Siberian Elm

Identification & Biology
Alias' : Chinese Elm, Dwarf Elm, Littleleaf Elm
Latin Name : Ulmus  pumila
Category : Terrestrial Plants
Description :
  • Bushy, deciduous tree that grows 9-18 m tall  
  • Open crown and slender, spreading branches 
  • Bark is dark gray, ridged and furrowed  
  • Oval, pointed leaves with toothed margins, dark green in summer and dull yellow-green in fall  
  • Green, drooping flowers without petals 
  • Seeds in small oval-shaped seed case with wings for wind dispersal  


Siberian elm was first introduced to North America in the mid-1800s for its hardiness, fast growth, and ability to thrive in varying moisture conditions. The tree is still sold commercially, but is highly invasive when it escapes cultivation. It reproduces primarily by seed, but roots can resprout when top growth is damaged. Seeds are produced early in the spring and spread by the wind, inside fruit that is winged, round and smooth that hangs in clusters. Seeds can also be transported by water and animals. 

Siberian elm can sometimes be confused with other species of elms, and the native Choke Cherry (Prunus virginiana) when it is young. Siberian elm can be distinguished by its small toothed leaves (3-7 cm) that are asymmetrical at the base when they attach to the branch.  

Look Alikes

 Native to Northern China, eastern Siberia, Manchuria and Korea, Siberian elm can tolerate a wide range of conditions including long periods of drought, cold winters, poor soil conditions, high winds and low moisture. However, Siberian elm prefers sunny, open areas. It commonly grows on disturbed roads, moist streambanks, in pastures and rangelands, along roads and railroad rights-of-way. It will not tolerate flooding and does not often invade mature forests because of its high requirement for sunlight. In BC this invasive tree is widespread in the Southern Interior, particularly in the Okanagan. 

Impact & Risks
  • Siberian elm is a preferred host of the elm seed bug, an invasive insect that is a nuisance household pest; large numbers of elm seed bugs can infest homes and businesses and stink when crushed
  • Siberian elm germinates readily and grows rapidly, particularly when moisture is available 
  • It will quickly form thickets of seedlings when soils are disturbed, such as along utility corridors, fence lines, berms, river dikes and roadsides  
  • It will quickly overtake native vegetation, especially shade intolerant species and reduces forage for livestock and wildlife 
Prevention & Mitigation
  • Do not trade or grow Siberian elm   
  • Regularly patrol your property for  invasive trees  and immediately control or remove  new seedlings 
  • Cooperate with adjacent landowners and encourage them to prevent  invasive tree  spread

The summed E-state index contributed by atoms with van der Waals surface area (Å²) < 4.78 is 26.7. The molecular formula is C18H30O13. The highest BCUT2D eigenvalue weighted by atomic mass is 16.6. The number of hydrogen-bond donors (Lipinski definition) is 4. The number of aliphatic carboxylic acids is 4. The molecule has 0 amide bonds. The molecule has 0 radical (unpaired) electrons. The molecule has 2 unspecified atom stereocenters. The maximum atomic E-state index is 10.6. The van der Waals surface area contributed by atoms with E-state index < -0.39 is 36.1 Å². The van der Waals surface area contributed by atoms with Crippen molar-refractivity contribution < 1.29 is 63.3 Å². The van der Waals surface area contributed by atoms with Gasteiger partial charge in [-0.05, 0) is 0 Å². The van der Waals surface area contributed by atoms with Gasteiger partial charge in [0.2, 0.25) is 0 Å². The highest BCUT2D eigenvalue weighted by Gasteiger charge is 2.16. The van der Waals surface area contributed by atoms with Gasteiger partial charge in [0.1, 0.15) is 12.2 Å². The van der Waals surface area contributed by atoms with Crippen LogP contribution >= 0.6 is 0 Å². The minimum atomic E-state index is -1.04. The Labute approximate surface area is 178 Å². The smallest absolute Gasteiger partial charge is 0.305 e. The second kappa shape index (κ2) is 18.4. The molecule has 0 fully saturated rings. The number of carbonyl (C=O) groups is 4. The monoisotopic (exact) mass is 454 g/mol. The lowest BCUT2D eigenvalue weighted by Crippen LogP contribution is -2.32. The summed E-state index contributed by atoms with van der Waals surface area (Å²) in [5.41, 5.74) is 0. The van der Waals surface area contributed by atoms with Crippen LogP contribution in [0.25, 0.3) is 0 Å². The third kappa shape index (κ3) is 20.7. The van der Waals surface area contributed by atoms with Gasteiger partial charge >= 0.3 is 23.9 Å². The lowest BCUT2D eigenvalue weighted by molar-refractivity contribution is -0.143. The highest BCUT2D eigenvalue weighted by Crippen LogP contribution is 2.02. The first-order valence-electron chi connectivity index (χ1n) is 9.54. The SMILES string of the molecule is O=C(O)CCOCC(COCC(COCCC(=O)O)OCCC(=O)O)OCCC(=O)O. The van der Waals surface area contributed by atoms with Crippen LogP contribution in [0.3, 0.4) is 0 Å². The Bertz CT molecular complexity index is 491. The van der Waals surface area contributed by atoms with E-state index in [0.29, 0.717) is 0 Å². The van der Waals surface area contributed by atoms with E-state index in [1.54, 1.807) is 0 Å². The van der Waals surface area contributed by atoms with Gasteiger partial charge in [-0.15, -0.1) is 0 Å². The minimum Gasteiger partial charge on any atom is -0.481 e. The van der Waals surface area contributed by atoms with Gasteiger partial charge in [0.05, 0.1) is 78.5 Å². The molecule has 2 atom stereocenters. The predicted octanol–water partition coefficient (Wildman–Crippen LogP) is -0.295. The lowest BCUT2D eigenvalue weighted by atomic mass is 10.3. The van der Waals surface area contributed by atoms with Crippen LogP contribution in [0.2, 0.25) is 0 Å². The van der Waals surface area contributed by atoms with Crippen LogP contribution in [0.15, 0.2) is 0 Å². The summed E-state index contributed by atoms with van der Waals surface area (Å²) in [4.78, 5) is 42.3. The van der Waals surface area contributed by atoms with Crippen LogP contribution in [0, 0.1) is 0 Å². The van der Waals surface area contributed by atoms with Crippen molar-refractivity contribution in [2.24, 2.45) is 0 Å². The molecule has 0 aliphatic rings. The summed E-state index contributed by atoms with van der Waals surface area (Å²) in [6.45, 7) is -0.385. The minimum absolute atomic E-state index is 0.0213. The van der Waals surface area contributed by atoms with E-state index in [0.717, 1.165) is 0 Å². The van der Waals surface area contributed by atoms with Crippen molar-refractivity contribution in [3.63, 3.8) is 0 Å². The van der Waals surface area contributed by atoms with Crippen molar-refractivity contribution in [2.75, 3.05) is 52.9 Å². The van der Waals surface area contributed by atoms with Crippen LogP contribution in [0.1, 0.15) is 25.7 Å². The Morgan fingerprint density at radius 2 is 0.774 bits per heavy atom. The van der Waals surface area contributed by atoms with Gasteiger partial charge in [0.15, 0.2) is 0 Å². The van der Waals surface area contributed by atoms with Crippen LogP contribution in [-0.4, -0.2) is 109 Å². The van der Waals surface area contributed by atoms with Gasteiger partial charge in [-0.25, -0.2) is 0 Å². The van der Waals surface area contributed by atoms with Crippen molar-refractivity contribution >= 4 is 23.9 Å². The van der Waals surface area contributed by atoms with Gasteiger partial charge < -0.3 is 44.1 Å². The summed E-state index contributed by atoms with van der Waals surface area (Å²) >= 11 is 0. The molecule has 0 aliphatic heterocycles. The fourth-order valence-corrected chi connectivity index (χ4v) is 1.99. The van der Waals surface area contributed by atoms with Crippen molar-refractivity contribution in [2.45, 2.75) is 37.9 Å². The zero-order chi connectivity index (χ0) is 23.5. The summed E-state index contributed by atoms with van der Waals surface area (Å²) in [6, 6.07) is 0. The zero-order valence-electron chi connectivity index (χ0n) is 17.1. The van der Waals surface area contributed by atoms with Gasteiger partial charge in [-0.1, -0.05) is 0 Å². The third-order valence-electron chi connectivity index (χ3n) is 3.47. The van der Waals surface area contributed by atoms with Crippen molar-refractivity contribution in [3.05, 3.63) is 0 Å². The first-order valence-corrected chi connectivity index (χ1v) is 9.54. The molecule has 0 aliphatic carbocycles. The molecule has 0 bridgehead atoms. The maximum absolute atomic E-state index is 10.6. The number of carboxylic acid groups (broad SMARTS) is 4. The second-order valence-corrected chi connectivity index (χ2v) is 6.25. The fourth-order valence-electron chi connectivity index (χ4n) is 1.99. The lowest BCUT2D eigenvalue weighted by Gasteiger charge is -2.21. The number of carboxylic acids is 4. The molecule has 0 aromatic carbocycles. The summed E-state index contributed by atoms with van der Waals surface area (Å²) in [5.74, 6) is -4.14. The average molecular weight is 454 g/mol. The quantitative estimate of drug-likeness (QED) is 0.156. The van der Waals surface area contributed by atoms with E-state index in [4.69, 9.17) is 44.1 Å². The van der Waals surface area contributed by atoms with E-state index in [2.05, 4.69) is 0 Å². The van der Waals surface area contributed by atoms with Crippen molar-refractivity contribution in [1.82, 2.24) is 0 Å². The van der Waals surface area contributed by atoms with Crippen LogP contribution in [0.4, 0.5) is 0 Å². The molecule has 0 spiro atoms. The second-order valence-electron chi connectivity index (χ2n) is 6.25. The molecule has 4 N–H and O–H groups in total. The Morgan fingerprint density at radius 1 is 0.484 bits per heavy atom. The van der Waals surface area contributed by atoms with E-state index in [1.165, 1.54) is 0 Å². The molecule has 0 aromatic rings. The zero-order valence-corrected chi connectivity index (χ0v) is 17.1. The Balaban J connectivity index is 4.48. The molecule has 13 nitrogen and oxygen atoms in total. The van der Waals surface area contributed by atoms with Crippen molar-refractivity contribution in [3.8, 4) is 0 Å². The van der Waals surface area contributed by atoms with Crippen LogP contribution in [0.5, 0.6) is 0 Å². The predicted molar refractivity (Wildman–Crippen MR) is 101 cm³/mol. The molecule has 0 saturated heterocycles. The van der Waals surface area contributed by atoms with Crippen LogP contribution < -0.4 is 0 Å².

• Immediately re-vegetate disturbed, bare soils with a suitable seed mixture that provides dense, early colonization to prevent  invasion  
  • Do not move contaminated soils to a new area 
Treatment & Disposal
  • Seedlings can be hand-pulled or dug out when the soil is moist  
  • Once seedlings become firmly established, the most effective control method is the cut-stump herbicide treatment during late spring; this method is both labour-intensive and expensive, but can be highly effective  
  • Bulldozing, mowing and brush-cutting can also be effective, but only if all re-sprouts are continually cut and removed which will likely take many consecutive years of treatment   
  • Girdling may also be an inexpensive and useful technique for control, which involves  manually cutting away bark and  cambial  tissues around the trunks of trees; this control method should be undertaken using an ordinary axe in the spring when the trees are actively growing   
  • Chemical control is also an option; before applying herbicides, read the label for full use and precautionary instructions  
  • For further information on the selection and application of chemicals to protect your crop, contact AgriService BC at 1-888-221-7141 or email 
  • There are currently no biocontrol agents (natural insect enemies) for Siberian elm in BC 
Okanagan Distribution

Priority Level Definitions

Watch For - Poses a significant threat (very high risk) and does NOT presently occur in the region OR is relatively new to the region and is very limited in extent.
High - High risk/impact; limited population with significant potential to spread in the region.
Medium - Medium risk/impact; limited distribution – broader population distribution with potential to spread further in a region.
Low - Low risk/impact; may be widespread or not, may be of concern in specific situations with certain high values – e.g. specific agriculture crops. Some species may be treated primarily with biological control agents.